View Navigation View Search

New south-east NSW wind farm to be built to power the ACT with renewable energy

A local wind farm has won a bid to supply 41,600 ACT homes with energy, while a third successful bid from a South Australian project means it will provide a major chunk of Canberra's renewable power by 2020.

Environment Minister Simon Corbell on Tuesday announced what he described as the "final piece" in the government's plan for 100 per cent renewable energy by 2020

A 91MW $200 million Crookwell wind farm, to be built by Spanish-owned company Union Fenosa Wind Australia, has won the right to be paid feed-in tariff grants under the government's reverse auction process. 

The project, due to be completed in September 2018, will build 28 turbines able to power 41,600 Canberra homes. 

New wind farms in Crookwell and South Australia will help ensure the ACT meets its 2020 100 per cent renewable energy target, according to Environment Minister Simon Corbell.

Mr Corbell said the Crookwell farm would be paid $86.60/MWh for the energy it feeds into the grid, which he said was a record low for a NSW wind farm.

The other successful bidder was the Hornsdale Wind Farm, being built by Neoen International SAS and Megawatt Capital north of Adelaide.

The Hornsdale project has already been successful in the first and second rounds of ACT wind auctions, and is building the capacity for 309MW in total.

A third stage of development for the Hornsdale farm will see it with enough energy to power a further 56,600 homes in Canberra, at a fixed 20-year price to the government of $73/MWh.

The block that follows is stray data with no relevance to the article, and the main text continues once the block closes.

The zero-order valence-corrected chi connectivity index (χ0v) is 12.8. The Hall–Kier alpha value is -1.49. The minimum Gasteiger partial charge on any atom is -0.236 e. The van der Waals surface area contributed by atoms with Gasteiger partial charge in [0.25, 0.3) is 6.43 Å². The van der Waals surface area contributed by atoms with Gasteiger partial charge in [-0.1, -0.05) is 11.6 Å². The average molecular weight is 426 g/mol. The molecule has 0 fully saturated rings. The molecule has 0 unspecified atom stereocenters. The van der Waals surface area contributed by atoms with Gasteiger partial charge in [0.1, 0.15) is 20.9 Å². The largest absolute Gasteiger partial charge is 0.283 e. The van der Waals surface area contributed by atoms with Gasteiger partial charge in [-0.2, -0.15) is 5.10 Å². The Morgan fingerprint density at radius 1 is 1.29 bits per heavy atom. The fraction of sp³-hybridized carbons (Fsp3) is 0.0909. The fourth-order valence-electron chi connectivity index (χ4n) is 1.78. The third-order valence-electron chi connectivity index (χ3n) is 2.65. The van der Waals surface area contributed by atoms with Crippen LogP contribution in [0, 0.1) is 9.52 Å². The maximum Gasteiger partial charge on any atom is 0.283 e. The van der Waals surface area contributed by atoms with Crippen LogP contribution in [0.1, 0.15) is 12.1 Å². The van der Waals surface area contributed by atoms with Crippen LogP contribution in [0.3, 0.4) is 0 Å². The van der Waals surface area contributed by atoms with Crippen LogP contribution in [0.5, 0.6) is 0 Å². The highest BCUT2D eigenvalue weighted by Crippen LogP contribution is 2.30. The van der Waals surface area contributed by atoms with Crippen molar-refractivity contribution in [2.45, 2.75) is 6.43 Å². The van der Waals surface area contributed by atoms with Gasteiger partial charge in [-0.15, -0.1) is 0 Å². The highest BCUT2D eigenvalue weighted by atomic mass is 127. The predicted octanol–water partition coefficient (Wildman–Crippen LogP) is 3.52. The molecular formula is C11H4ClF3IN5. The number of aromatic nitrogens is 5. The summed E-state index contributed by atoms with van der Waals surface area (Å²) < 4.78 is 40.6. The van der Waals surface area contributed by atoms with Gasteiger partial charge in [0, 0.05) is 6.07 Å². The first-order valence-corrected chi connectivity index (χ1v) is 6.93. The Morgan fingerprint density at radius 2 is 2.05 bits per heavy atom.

Mr Corbell said the two successful bids secured the final renewable energy needed to meet the 100 per cent target.

"€œIt is with great satisfaction that the government can announce this final piece of our plan," Mr Corbell said.

"These two wind farms will lift our renewable energy percentage to 100 per cent by 2020 and secure the achievement of our emission reduction goals in that year."

The NSW government said the $200 million Crookwell wind farm would directly support 80 construction jobs and 14 ongoing operational jobs. 

Union Fenosa has also committed to a "community enhancement fund" of $2500 per turbine, and established a shared benefits scheme for those living nearby, according to NSW Resources and Energy deputy secretary Kylie Hargreaves.

Ms Hargreaves said nearby farmers will be able to continue working the land surrounding the turbines.

"NSW offers a number of sites which offer a combination of high average wind speeds, consistent winds, and smooth landscapes," Ms Hargreaves said.

"The construction of this wind farm will contribute to the financial security of the people of the Upper Lachlan, Crookwell, and Goulburn, and demonstrate the potential of renewable energy to transform our regional communities."

The Crookwell farm is the second NSW wind farm to win the feed-in tariff from the ACT, Ms Hargreaves said.

The other, the Sapphire Wind Farm in New England, secured a 100 megawatt feed in tariff in March, and is expected to begin construction this year.

Earlier this year, it was reported that the move to 100 per cent renewables will cost ACT taxpayers an extra $117 million a year in 2020, when Canberra is expected to use about three million megawatt hours.

The average household will spend roughly $290 extra a year in 2020, based on renewables costing about $40 a megawatt hour more than non-renewable sources.

Mr Corbell has previously said those costs will be offset by other government programs saving Canberra households money on their energy bills, including, for example, energy efficient lightbulb replacements.

Source: The Canberra Times


To Home